The hare and the two tortoises

The first World Series Hong Kong 7s saw another win for New Zealand, and Australia again runners-up, and two new Olympic qualifiers. But all of the excitement was for once coming from events further down the rankings.

Published by John Birch, April 2nd, 2023

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The hare and the two tortoises

The joy of a first ever World Series semi-final for Great Britain

The main headlines from Hong Kong were that the Ferns were again the Ferns, brushing aside all comers apart from Australia who in the final who at least looked a possible threat before being dismissed 26-17.

In addition, both Australia and the United States ensured their Olympic spots, joining New Zealand (who had wrapped that up in the previous round in Vancouver) and France (as hosts).

New Zealand should wrap up another series title in Toulouse next time around (they will only need to reach the quarter-finals), Australia should also confirm second place, and the USA third.

But that will be almost a side-show in Toulouse because the excitement will be an astonishing three-team battle for the final World Series Olympic place.

A month ago, this all looked sorted. Ireland were haring away, a massive 16 points clear of Fiji and so far ahead of Great Britain that they were not visible in the rear view mirror.

But like Aesop’s fairy-tale made real, Ireland’s sprint to Paris first slowed in Vancouver and this weekend in Hong Kong came to a near walk. Suddenly that 16-point lead over Fiji has melted away to a mere two – or in other words one place in the rankings - while Great Britain have come from apparent no-where to be a mere four points behind. And to make things worse, Fiji have a massive - pretty much unassailable - points difference advantage, so if Ireland (or GB) end level with Fiji, the Pacific islanders will win that Olympic place.

How did we get here?

After Vancouver that 16-point lead had shrunk to just 10 – and Ireland’s first Pool B opponents this weekend were… Fiji!

Stacey Flood’s try put Ireland 7-0 up at halftime, but the second half belonged to Fiji whose three tries gave them a 17-7 win.

Ireland almost made amends with a great performance against Australia in their next game, but their terrific fightback just fell short 19-12. They still made the quarters, but only as a best third and the tough draw that goes with that. Fiji qualified for the quarters in second.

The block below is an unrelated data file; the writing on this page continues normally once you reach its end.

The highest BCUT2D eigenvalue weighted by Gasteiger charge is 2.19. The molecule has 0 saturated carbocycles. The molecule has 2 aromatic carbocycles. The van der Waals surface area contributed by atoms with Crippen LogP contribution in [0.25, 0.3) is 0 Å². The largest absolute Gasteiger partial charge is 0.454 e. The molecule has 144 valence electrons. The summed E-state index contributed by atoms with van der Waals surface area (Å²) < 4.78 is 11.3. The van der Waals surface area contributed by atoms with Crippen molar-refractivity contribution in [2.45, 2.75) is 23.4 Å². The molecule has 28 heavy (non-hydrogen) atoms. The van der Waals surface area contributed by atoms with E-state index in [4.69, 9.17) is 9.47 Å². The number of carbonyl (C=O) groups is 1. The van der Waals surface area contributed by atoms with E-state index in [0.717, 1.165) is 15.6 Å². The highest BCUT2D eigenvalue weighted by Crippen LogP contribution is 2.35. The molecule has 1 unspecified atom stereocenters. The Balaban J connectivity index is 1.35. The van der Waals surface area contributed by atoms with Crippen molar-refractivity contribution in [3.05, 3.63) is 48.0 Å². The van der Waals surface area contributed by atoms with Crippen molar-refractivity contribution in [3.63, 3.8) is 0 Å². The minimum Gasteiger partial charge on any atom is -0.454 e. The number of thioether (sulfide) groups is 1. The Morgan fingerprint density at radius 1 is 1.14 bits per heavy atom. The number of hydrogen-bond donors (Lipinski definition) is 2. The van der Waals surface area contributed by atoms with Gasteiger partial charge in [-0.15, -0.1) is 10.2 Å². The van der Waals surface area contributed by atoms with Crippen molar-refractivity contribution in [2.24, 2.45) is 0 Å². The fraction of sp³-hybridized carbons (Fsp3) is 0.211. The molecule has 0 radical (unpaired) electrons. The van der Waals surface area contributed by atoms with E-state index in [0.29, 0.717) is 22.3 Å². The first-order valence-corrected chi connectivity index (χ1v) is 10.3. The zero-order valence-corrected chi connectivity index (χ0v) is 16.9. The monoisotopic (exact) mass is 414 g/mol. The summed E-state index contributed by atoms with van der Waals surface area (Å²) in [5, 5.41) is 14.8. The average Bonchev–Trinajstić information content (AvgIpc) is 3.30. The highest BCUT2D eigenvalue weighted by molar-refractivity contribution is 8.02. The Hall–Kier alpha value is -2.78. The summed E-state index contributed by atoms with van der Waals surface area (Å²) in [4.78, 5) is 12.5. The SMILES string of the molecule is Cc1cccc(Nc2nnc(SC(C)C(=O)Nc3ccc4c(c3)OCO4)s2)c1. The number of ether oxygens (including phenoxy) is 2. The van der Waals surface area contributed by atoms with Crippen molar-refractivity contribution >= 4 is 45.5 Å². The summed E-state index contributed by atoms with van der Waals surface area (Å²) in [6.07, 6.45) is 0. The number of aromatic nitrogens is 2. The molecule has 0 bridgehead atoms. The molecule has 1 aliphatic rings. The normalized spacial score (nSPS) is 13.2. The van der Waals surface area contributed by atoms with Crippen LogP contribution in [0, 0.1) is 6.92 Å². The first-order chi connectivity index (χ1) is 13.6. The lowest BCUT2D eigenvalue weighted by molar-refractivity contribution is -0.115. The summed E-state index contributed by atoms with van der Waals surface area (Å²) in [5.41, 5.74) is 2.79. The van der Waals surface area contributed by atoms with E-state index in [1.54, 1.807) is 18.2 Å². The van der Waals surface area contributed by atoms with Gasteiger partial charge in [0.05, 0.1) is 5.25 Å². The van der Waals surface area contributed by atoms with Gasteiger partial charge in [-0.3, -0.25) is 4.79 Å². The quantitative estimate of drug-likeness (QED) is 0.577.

Meanwhile in Pool A Great Britain – a further four points behind Fiji at the start of the weekend – began with a tense 5-0 win over Canada which was enough, along with a win against hosts Hong Kong, to progress to the quarters despite a big loss to the Ferns.

The quarters came at the end of Day 2. Ireland began against Australia, who made no mistakes this time, winning comfortably 24-5. Ireland then had to sit back and hope the other games went to form.

They didn’t.

First, Great Britain beat France for the first time ever (in a tournament at least) with another scrap very similar to their opener with Canada, just sneaking it 5-0 and reaching a World Series semi-final for the first time.

Then Fiji came from behind at the death to beat USA, meaning that the Americans had failed to reach a semi-final for the first time this season.

These outcomes also meant that Ireland’s lead in the series would shrink by at least two points.

Onto the final day and the normally routine world of the 5th/8thplace semi-finals. Not this weekend. Irelandhadto beat France, and as with the game with Fiji lead at halftime, but again had very much the worse of the second period to lose 26-14.

Fortunately for Ireland there were no further miracles in the main semi-finals, Fiji and Great Britain losing to New Zealand and Australia, meaning that they would meet for third.

Before that Ireland played USA for 7thand lost by an agonising single point, 15-14, though in practice the Americans did lead from gun to tape. But it meant that the gap between the hare and the tortoises would close by another two points.

The third place game between Fiji and Great Britain was a classic, as games between these two invariably are. Fiji pulled back a GB halftime lead to go ahead early in the second half, a Jaz Joyce try put GB ahead again, then in the final minute Fiji stole the lead back with Ilisapeci Delaiwau converting her own try to lead 19-17.

There was just enough time for a restart, which GB collected and there then followed three minutes of nail-biting tension until Megan Jones found a way through to win it for Britain.

There now remains a five week gap before the south of France beckons and this page-turner of a story reaches its climax. Will the hare hold on this time? Stay tuned.


Pool A: Canada 0-5 Great Britain; New Zealand 59-0 Hong Kong; Canada 22-5 Hong Kong; New Zealand 43-0 Great Britain; Great Britain 35-0 Hong Kong; New Zealand 46-0 Canada

Pool B: Fiji 17-7 Ireland; Australia 43-5 Brazil; Fiji 36-5 Brazil; Australia 19-12 Ireland; Ireland 34-0 Brazil; Australia 35-5 Fiji

Pool C: France 38-7 Japan; United States 35-7 Spain; France 45-0 Spain; United States 26-17 Japan; Japan 14-10 Spain; United States 12-15 France

9th-12th Place Semi-Finals: Spain 24-5 Hong Kong; Japan 29-0 Brazil

11th Place: Hong Kong 10-21 Brazil

9th Place: Spain 26-17 Japan

Quarter-Finals: Australia 24-5 Ireland; France 0-5 Great Britain; Fiji 19-14 United States; New Zealand 45-14 Canada

5th-8th Place Semi Finals: Ireland 14-26 France; United States 7-14 Canada

Semi-Finals Australia 21-5 Great Britain; New Zealand 31-5 Fiji

7th Place: Ireland 14-15 United States

5th Place: France 22-12 Canada

3rd Place: Fiji 19-22 Great Britain

Final: New Zealand 26-17 Australia